sheer nonsense

a total idiot

2. the only way

the entire team

an occasional storm

the usual problems

3. a future appointment

an old friend

a former girlfriend

her right arm

a previous edition

the northwestern states

4. an economic problem

a public official

a moral dilemma

an academic difficulty

5. a grayish-green fluid

a street-smart kid

a big-name store

a best-selling novel

6. asleep, adrift, aghast, awake, afraid,

afloat, alive

e.g., The boy is asleep
7. she is liable to make a scene he is devoid of any humor
8. to feel faint

to feel ill, to be ill

feel / be well

feel / be sick

1.1 Attributive adjectives

Attributive-only adjectives
Adjectives of degree

Indicate the degree or intensity of the property indicated.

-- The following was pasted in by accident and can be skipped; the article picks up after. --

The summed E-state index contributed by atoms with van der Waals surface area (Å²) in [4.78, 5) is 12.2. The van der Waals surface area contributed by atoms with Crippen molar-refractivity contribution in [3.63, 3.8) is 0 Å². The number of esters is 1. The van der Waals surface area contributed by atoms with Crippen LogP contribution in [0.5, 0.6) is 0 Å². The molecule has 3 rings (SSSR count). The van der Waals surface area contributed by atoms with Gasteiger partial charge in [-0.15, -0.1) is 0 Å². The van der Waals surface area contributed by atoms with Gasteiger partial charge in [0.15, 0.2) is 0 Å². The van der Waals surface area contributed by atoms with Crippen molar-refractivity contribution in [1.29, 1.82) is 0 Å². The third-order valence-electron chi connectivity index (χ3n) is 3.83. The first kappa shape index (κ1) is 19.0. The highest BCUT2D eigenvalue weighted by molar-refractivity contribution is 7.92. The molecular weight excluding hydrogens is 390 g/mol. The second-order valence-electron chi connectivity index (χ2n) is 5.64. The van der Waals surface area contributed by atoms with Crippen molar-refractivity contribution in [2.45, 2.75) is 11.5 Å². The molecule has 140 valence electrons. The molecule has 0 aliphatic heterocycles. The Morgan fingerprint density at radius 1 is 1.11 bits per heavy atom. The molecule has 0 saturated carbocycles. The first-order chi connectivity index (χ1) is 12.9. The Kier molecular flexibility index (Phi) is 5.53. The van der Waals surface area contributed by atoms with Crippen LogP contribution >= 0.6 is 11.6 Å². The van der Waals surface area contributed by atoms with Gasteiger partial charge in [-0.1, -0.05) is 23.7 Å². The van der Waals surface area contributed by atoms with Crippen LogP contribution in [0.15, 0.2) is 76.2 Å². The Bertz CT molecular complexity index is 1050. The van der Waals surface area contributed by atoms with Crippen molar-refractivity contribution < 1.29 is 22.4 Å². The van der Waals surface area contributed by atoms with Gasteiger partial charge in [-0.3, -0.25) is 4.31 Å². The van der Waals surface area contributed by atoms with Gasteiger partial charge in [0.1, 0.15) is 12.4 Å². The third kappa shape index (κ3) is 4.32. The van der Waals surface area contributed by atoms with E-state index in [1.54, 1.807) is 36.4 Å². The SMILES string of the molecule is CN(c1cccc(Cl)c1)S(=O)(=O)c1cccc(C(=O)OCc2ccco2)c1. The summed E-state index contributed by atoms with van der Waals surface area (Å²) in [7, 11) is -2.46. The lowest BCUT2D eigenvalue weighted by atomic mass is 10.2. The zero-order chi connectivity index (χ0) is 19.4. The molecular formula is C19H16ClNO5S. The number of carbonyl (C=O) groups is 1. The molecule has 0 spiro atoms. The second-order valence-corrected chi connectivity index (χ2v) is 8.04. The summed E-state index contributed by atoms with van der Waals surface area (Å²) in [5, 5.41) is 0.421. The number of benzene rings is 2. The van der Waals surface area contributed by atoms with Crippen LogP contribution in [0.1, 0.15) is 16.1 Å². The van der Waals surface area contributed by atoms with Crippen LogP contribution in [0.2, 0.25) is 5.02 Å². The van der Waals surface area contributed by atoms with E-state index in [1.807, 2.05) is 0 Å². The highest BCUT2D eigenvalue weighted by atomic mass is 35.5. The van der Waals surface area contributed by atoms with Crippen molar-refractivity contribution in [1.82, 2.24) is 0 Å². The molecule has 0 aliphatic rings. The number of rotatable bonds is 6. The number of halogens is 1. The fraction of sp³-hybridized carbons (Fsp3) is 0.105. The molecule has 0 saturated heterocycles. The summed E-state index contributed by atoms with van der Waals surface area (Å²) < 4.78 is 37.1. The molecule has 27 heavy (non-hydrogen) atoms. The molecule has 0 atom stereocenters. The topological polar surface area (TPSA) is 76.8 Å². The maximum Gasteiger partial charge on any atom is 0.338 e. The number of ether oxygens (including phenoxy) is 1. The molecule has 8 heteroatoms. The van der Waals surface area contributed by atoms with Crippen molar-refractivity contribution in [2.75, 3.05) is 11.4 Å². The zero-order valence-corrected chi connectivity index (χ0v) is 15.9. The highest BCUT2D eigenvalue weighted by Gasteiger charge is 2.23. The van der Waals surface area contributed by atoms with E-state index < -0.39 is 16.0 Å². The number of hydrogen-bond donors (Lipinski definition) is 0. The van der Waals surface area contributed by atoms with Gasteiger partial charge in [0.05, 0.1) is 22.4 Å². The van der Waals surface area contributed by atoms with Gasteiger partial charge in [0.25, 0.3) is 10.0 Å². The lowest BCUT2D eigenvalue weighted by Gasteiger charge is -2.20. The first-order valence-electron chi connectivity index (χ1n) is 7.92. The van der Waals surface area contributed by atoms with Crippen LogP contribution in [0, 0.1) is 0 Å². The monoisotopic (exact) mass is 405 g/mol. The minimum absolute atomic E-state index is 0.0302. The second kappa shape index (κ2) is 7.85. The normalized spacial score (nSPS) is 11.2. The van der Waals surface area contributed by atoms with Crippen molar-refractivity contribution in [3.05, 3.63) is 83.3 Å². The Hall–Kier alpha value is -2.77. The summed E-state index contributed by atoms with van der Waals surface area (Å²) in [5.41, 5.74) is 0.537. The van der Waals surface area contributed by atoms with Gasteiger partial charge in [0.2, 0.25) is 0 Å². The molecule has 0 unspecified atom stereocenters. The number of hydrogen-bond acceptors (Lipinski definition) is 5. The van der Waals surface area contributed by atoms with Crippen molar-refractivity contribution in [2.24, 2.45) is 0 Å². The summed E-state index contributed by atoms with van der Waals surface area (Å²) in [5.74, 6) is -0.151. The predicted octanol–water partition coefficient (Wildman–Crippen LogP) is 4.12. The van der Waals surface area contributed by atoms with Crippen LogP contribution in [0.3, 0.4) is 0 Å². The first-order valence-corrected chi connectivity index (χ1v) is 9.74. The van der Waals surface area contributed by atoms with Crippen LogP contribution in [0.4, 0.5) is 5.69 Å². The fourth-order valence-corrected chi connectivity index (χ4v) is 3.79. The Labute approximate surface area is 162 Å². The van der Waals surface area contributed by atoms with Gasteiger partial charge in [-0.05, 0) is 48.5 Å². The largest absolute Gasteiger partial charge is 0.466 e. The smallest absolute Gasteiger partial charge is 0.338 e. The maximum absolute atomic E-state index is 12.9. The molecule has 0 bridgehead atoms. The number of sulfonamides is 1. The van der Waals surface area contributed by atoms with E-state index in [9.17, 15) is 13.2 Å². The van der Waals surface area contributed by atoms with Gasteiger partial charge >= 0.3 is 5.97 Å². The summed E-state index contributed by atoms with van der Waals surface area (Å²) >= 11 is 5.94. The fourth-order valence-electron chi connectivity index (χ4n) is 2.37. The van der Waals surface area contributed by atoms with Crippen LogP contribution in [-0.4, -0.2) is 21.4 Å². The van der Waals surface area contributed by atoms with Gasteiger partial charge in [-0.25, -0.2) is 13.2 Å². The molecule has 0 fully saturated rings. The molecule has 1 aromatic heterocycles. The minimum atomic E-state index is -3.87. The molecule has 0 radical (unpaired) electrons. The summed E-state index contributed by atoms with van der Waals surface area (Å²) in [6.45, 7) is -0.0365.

an absolute wreck

a complete mess

sheer nonsense

a total idiot

an outright lie

a pure fabrication

this very day

Quantifying adjectives

These indicate the amount, quantity, or frequency of the head noun.

the only way

the entire team

an occasional storm

the usual problems

the sole survivor

Adjectives of time and location a future appointment

an old friend

a former girlfriend

her right arm

a previous edition

the northwestern states

Associative adjectives

These to not indicate a property of the head noun itself, but indicate an entity or property that is associated with it. E.g., the nuclear physicist ≠ the physicist is nuclear.

an economic problem

a public official

a moral dilemma

the legal owner

a gothic novelist

Compound adjectives

Some of these can only be used attributively. Some can be used predicatively, if it is possible to write them as separate words (a world-renowned novelist = the novelist is world renowned).